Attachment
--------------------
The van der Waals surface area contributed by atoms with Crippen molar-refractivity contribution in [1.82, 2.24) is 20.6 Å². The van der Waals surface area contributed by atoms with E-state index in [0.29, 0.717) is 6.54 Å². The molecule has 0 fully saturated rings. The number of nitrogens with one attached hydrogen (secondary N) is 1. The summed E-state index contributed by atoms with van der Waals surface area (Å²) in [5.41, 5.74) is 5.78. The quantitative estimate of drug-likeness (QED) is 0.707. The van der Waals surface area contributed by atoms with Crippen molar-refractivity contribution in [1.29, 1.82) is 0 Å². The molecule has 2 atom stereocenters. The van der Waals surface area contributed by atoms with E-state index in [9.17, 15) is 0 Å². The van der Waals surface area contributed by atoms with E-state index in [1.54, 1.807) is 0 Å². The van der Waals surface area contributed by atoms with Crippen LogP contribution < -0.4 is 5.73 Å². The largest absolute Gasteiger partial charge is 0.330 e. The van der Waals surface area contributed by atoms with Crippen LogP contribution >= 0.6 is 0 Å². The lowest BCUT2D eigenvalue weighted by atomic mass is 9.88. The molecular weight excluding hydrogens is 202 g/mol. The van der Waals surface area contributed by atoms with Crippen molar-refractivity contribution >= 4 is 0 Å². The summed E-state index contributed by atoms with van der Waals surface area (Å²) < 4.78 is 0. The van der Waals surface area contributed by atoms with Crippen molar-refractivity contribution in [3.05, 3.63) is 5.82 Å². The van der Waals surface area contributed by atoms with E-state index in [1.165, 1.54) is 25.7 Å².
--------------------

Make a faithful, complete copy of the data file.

The van der Waals surface area contributed by atoms with Crippen molar-refractivity contribution in [1.82, 2.24) is 20.6 Å². The van der Waals surface area contributed by atoms with E-state index in [0.29, 0.717) is 6.54 Å². The molecule has 0 fully saturated rings. The number of nitrogens with one attached hydrogen (secondary N) is 1. The summed E-state index contributed by atoms with van der Waals surface area (Å²) in [5.41, 5.74) is 5.78. The quantitative estimate of drug-likeness (QED) is 0.707. The van der Waals surface area contributed by atoms with Crippen molar-refractivity contribution in [1.29, 1.82) is 0 Å². The molecule has 2 atom stereocenters. The van der Waals surface area contributed by atoms with E-state index in [9.17, 15) is 0 Å². The van der Waals surface area contributed by atoms with E-state index in [1.54, 1.807) is 0 Å². The van der Waals surface area contributed by atoms with Crippen LogP contribution < -0.4 is 5.73 Å². The largest absolute Gasteiger partial charge is 0.330 e. The van der Waals surface area contributed by atoms with Crippen LogP contribution >= 0.6 is 0 Å². The lowest BCUT2D eigenvalue weighted by atomic mass is 9.88. The molecular weight excluding hydrogens is 202 g/mol. The van der Waals surface area contributed by atoms with Crippen molar-refractivity contribution >= 4 is 0 Å². The summed E-state index contributed by atoms with van der Waals surface area (Å²) < 4.78 is 0. The van der Waals surface area contributed by atoms with Crippen molar-refractivity contribution in [3.05, 3.63) is 5.82 Å². The van der Waals surface area contributed by atoms with E-state index in [1.165, 1.54) is 25.7 Å².